Alberta Teachers’ Association releases survey results, prompting call for reduced class sizes

Click to play video: 'ATA calls for Alberta Education to reduce class sizes, increase classroom supports'
ATA calls for Alberta Education to reduce class sizes, increase classroom supports
WATCH: Alberta teachers are calling on the province for more support ahead of the release of next year’s budget. The Alberta Teachers Association is releasing findings from a recent survey, highlighting increased class sizes and increased complexity among learners. Sarah Offin speaks with local parents about the impacts some local children in need of extra support are facing – Feb 20, 2024

The Alberta Teachers’ Association is calling for Alberta Education to reduce class sizes and to increase classroom supports as it raises concerns about “significant challenges” teachers in the province are facing.

The call for action came Tuesday as the ATA released the results from a survey completed by 1,934 teachers and 214 school leaders in December. The ATA’s “fall 2023 pulse rapid research study” was conducted Dec. 1-12.

“The findings outlined in this report highlight the significant challenges teachers in Alberta are encountering as they try to meet the growing diversity and complexity of needs of their students,” a report summarizing the survey results said. “The rising number of students requiring supports, including those learning EAL (English as an additional language) and those with various exceptionalities, is a critical issue that has been exacerbated by systemic issues in the education system.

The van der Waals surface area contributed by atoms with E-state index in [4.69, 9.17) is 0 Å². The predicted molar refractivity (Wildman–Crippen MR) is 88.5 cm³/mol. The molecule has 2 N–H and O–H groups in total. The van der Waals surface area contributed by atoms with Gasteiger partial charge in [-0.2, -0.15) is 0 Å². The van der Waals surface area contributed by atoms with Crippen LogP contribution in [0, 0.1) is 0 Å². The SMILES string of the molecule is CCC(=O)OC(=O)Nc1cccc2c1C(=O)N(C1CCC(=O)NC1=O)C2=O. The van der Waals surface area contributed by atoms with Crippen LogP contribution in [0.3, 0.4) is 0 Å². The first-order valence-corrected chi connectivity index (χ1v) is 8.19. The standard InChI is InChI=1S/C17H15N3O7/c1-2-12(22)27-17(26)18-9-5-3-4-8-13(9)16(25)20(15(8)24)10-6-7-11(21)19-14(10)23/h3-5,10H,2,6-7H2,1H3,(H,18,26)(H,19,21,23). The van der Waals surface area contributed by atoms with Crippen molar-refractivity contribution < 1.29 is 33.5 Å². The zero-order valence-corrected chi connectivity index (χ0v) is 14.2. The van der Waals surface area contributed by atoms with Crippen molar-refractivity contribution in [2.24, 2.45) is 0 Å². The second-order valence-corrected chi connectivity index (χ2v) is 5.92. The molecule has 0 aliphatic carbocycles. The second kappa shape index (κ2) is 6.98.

“The study’s qualitative data consistently highlights lack of funding, diminished resourcing, inadequate supports and disconnected senior leadership as major concerns.”

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Global News reached out to Education Minister Demetrios Nicolaides for comment on the results of the survey and the concerns raised by the ATA.

In an email, he told Global News that “through Budget 2023, we worked hard to keep up with enrolment pressure through increased funding.”

“More specifically, we increased spending on education by $2 billion over the next three years, which includes $820 million to hire over 3,000 more teachers and education staff,” he said. “As well, in Budget 2023 we approved 58 school projects across the province, and I will be working to build more schools in our growing communities.

“I encourage all Albertans to listen in on Feb. 29 for the Budget 2024 address.”